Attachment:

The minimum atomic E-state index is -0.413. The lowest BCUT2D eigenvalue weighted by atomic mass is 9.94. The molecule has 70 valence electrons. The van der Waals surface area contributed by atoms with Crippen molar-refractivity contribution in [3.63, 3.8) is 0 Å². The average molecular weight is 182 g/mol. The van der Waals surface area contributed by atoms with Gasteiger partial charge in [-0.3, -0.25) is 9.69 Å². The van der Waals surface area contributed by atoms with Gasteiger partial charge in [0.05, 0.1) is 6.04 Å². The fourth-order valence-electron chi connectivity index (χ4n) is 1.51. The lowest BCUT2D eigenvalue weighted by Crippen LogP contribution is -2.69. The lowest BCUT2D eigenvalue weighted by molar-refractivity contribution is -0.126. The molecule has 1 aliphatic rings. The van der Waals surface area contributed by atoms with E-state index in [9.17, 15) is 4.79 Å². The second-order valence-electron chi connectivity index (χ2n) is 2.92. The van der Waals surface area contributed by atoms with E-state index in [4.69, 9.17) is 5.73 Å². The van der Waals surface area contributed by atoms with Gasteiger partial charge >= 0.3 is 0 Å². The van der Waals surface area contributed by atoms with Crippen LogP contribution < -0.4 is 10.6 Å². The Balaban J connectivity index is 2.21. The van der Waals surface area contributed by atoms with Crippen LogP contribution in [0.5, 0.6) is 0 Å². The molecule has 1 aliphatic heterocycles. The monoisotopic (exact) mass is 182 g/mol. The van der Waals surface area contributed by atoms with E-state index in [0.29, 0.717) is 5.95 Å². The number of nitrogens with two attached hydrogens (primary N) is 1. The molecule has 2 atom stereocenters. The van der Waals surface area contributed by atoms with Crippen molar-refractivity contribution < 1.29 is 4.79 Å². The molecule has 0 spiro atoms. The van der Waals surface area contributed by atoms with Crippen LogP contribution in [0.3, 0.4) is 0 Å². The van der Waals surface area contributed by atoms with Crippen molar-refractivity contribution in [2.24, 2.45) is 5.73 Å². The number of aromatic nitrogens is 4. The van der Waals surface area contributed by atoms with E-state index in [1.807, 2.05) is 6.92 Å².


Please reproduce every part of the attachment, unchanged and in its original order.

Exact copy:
The minimum atomic E-state index is -0.413. The lowest BCUT2D eigenvalue weighted by atomic mass is 9.94. The molecule has 70 valence electrons. The van der Waals surface area contributed by atoms with Crippen molar-refractivity contribution in [3.63, 3.8) is 0 Å². The average molecular weight is 182 g/mol. The van der Waals surface area contributed by atoms with Gasteiger partial charge in [-0.3, -0.25) is 9.69 Å². The van der Waals surface area contributed by atoms with Gasteiger partial charge in [0.05, 0.1) is 6.04 Å². The fourth-order valence-electron chi connectivity index (χ4n) is 1.51. The lowest BCUT2D eigenvalue weighted by Crippen LogP contribution is -2.69. The lowest BCUT2D eigenvalue weighted by molar-refractivity contribution is -0.126. The molecule has 1 aliphatic rings. The van der Waals surface area contributed by atoms with E-state index in [9.17, 15) is 4.79 Å². The second-order valence-electron chi connectivity index (χ2n) is 2.92. The van der Waals surface area contributed by atoms with E-state index in [4.69, 9.17) is 5.73 Å². The van der Waals surface area contributed by atoms with Gasteiger partial charge >= 0.3 is 0 Å². The van der Waals surface area contributed by atoms with Crippen LogP contribution < -0.4 is 10.6 Å². The Balaban J connectivity index is 2.21. The van der Waals surface area contributed by atoms with Crippen LogP contribution in [0.5, 0.6) is 0 Å². The molecule has 1 aliphatic heterocycles. The monoisotopic (exact) mass is 182 g/mol. The van der Waals surface area contributed by atoms with E-state index in [0.29, 0.717) is 5.95 Å². The number of nitrogens with two attached hydrogens (primary N) is 1. The molecule has 2 atom stereocenters. The van der Waals surface area contributed by atoms with Crippen molar-refractivity contribution < 1.29 is 4.79 Å². The molecule has 0 spiro atoms. The van der Waals surface area contributed by atoms with Crippen LogP contribution in [0.3, 0.4) is 0 Å². The van der Waals surface area contributed by atoms with Crippen molar-refractivity contribution in [2.24, 2.45) is 5.73 Å². The number of aromatic nitrogens is 4. The van der Waals surface area contributed by atoms with E-state index in [1.807, 2.05) is 6.92 Å².